The following article is by Fabrizio Boer (Launcher & Spacecraft Engineering, Space Systems Design and Technology Expert in Space Industry, Space Architect) and is published with his permission.
The Lunar Base Launcher or LBL designed by the UK Startup SHIPINSPACE is able to send over 47 Tons of cargo to the Moon surface without needing refueling or a Lunar Gateway.
This capacity is achieved by using a new Launcher architecture based on the use of 10 boosters radially attached to the Fairing and an 11th booster in the center bottom. The 11 boosters permit to get 3 stages (8+2+1) of the Launcher and achieve LEO orbit.
From LEO to the Moon surface the mission is accomplished by the 4th stage internal the Fairing which brings the cargo payload to the Moon.
From LEO to the Moon in one shot
The 4th stage of the LBL is made up of 2 main Units, the power stage with tanks, engine and landing pivotal frame, and the cargo payload Unit. Different cargo payload Units can be attached to one another through the use of a specific docking system that permits an easy centering and clamping, and be released to permit a fast disassembly.
The advantages of this configuration are multiple:
- The use of airbags in the cargo payload Unit permits a quick and efficient holding of the payload without needing any mechanical I/Fs. This much reduced the cost of the payload, its availability and the operations time.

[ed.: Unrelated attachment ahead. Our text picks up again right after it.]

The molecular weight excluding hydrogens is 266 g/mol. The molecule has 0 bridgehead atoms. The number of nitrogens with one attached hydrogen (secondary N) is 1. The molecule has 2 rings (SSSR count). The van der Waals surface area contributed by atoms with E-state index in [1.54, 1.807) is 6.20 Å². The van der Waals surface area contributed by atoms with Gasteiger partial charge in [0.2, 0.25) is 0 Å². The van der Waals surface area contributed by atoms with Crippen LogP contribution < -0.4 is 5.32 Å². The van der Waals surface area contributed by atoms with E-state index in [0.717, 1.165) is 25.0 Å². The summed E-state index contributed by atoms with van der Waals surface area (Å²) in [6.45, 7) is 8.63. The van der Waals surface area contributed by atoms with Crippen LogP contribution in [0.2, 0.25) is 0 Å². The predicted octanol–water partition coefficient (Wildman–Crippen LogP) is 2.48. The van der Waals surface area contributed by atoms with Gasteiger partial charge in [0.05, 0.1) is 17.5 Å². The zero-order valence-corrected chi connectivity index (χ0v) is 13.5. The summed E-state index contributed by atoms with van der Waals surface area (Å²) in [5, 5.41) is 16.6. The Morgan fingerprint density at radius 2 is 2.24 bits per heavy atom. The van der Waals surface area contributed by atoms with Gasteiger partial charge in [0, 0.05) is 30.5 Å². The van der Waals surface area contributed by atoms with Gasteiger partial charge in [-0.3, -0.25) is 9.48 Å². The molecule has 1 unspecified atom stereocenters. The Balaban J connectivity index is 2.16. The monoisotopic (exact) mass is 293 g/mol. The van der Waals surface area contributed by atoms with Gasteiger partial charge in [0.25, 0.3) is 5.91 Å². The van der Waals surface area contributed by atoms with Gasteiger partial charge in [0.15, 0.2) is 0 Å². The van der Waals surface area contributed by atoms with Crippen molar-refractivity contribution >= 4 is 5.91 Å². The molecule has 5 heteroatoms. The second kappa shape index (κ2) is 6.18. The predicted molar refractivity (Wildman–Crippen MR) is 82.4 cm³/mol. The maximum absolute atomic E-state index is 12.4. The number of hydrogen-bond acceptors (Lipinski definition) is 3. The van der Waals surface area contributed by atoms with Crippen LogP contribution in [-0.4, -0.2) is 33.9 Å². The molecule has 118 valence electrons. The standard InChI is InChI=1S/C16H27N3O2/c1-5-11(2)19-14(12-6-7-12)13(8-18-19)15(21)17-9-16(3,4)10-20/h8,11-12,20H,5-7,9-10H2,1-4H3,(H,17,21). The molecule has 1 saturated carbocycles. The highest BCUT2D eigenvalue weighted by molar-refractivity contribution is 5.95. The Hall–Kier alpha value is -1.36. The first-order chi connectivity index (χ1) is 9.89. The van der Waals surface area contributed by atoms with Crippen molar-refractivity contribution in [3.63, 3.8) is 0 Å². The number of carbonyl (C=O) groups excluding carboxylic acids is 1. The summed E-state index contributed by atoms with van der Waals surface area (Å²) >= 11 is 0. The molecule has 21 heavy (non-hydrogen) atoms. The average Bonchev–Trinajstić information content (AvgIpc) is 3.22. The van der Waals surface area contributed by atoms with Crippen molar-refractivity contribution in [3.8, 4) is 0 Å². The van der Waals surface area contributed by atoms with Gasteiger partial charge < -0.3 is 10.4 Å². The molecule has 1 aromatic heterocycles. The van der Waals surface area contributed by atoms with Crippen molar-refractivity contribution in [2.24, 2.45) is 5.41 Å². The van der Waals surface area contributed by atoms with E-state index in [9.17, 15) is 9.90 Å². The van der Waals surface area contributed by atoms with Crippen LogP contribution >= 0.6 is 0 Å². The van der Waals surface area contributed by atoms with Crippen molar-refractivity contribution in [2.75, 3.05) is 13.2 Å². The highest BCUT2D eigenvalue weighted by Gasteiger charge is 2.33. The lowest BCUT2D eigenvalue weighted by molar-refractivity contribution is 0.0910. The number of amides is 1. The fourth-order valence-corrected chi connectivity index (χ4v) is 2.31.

- The cargo Units can be assembled on orbit in LEO automatically by using AI and autonomous rendezvous, this permits to send to LEO the cargo Units in different Launches and increase the flexibility of the mission, assemble them in LEO by reusing the same power unit coming back from the Moon (once refueling will be available on the Moon) or a new one sent over in a separate Launch from Earth.
- Even without the LBL, a reduced diameter Spacecraft can be built and sent over by existing Launchers such as Falcon 9, Falcon Heavy, or Ariane 5/6.
- The configuration maximizes the volume for both propellant and cargo payload reducing the empty mass of the Spacecraft.
- Standardization of payload packaging and easy adaptability to variegated typologies of payloads
- Potential, as cargo Unit, to be used as a fuel depot in LEO or another orbit
- Compatibility with existent Launchers offers potential for a scale-down Spacecraft and a project readiness by 2024